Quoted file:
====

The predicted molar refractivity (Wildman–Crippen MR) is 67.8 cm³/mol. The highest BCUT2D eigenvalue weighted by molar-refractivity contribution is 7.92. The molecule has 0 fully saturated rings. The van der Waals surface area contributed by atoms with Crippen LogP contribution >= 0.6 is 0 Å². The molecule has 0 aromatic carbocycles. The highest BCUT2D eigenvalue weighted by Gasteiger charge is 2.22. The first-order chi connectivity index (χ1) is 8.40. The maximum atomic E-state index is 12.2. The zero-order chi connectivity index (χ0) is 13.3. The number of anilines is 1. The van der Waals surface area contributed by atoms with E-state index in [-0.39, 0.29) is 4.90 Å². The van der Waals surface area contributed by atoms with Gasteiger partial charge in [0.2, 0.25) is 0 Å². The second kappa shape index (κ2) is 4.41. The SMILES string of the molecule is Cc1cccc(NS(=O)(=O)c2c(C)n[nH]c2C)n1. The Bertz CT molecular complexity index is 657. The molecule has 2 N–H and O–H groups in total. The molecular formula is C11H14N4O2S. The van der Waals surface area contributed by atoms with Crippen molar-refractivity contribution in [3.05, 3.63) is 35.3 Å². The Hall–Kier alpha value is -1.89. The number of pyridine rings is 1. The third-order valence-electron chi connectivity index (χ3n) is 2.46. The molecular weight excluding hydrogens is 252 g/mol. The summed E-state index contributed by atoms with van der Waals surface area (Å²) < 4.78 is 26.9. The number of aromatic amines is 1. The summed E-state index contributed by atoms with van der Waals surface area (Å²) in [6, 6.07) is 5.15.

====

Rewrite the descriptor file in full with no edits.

The predicted molar refractivity (Wildman–Crippen MR) is 67.8 cm³/mol. The highest BCUT2D eigenvalue weighted by molar-refractivity contribution is 7.92. The molecule has 0 fully saturated rings. The van der Waals surface area contributed by atoms with Crippen LogP contribution >= 0.6 is 0 Å². The molecule has 0 aromatic carbocycles. The highest BCUT2D eigenvalue weighted by Gasteiger charge is 2.22. The first-order chi connectivity index (χ1) is 8.40. The maximum atomic E-state index is 12.2. The zero-order chi connectivity index (χ0) is 13.3. The number of anilines is 1. The van der Waals surface area contributed by atoms with E-state index in [-0.39, 0.29) is 4.90 Å². The van der Waals surface area contributed by atoms with Gasteiger partial charge in [0.2, 0.25) is 0 Å². The second kappa shape index (κ2) is 4.41. The SMILES string of the molecule is Cc1cccc(NS(=O)(=O)c2c(C)n[nH]c2C)n1. The Bertz CT molecular complexity index is 657. The molecule has 2 N–H and O–H groups in total. The molecular formula is C11H14N4O2S. The van der Waals surface area contributed by atoms with Crippen molar-refractivity contribution in [3.05, 3.63) is 35.3 Å². The Hall–Kier alpha value is -1.89. The number of pyridine rings is 1. The third-order valence-electron chi connectivity index (χ3n) is 2.46. The molecular weight excluding hydrogens is 252 g/mol. The summed E-state index contributed by atoms with van der Waals surface area (Å²) < 4.78 is 26.9. The number of aromatic amines is 1. The summed E-state index contributed by atoms with van der Waals surface area (Å²) in [6, 6.07) is 5.15.